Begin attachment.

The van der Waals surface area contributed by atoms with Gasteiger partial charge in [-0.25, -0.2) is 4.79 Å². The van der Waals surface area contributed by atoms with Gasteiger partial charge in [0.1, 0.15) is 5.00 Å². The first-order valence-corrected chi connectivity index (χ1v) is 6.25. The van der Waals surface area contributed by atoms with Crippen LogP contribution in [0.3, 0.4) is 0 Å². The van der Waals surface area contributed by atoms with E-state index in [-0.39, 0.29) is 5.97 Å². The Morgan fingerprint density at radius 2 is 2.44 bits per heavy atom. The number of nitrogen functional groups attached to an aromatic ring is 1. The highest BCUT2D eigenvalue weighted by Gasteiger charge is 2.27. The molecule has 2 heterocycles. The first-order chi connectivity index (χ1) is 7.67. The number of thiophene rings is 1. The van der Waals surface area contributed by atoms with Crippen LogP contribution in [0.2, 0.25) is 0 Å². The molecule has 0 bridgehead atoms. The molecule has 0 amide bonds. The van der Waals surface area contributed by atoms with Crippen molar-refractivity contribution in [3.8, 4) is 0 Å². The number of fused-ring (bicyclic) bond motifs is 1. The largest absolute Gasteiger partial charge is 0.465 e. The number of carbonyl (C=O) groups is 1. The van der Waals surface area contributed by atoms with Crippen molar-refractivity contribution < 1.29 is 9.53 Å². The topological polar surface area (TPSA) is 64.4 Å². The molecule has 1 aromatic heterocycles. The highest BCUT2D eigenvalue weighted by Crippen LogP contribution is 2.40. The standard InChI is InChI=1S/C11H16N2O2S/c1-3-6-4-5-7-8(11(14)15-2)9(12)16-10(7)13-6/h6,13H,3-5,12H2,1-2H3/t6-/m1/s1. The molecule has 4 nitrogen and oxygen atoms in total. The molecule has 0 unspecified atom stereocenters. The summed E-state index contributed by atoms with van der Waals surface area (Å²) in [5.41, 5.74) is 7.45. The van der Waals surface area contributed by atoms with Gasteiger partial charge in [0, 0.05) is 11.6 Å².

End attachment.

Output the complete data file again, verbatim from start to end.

The van der Waals surface area contributed by atoms with Gasteiger partial charge in [-0.25, -0.2) is 4.79 Å². The van der Waals surface area contributed by atoms with Gasteiger partial charge in [0.1, 0.15) is 5.00 Å². The first-order valence-corrected chi connectivity index (χ1v) is 6.25. The van der Waals surface area contributed by atoms with Crippen LogP contribution in [0.3, 0.4) is 0 Å². The van der Waals surface area contributed by atoms with E-state index in [-0.39, 0.29) is 5.97 Å². The Morgan fingerprint density at radius 2 is 2.44 bits per heavy atom. The number of nitrogen functional groups attached to an aromatic ring is 1. The highest BCUT2D eigenvalue weighted by Gasteiger charge is 2.27. The molecule has 2 heterocycles. The first-order chi connectivity index (χ1) is 7.67. The number of thiophene rings is 1. The van der Waals surface area contributed by atoms with Crippen LogP contribution in [0.2, 0.25) is 0 Å². The molecule has 0 bridgehead atoms. The molecule has 0 amide bonds. The van der Waals surface area contributed by atoms with Crippen molar-refractivity contribution in [3.8, 4) is 0 Å². The number of fused-ring (bicyclic) bond motifs is 1. The largest absolute Gasteiger partial charge is 0.465 e. The number of carbonyl (C=O) groups is 1. The van der Waals surface area contributed by atoms with Crippen molar-refractivity contribution < 1.29 is 9.53 Å². The topological polar surface area (TPSA) is 64.4 Å². The molecule has 1 aromatic heterocycles. The highest BCUT2D eigenvalue weighted by Crippen LogP contribution is 2.40. The standard InChI is InChI=1S/C11H16N2O2S/c1-3-6-4-5-7-8(11(14)15-2)9(12)16-10(7)13-6/h6,13H,3-5,12H2,1-2H3/t6-/m1/s1. The molecule has 4 nitrogen and oxygen atoms in total. The molecule has 0 unspecified atom stereocenters. The summed E-state index contributed by atoms with van der Waals surface area (Å²) in [5.41, 5.74) is 7.45. The van der Waals surface area contributed by atoms with Gasteiger partial charge in [0, 0.05) is 11.6 Å².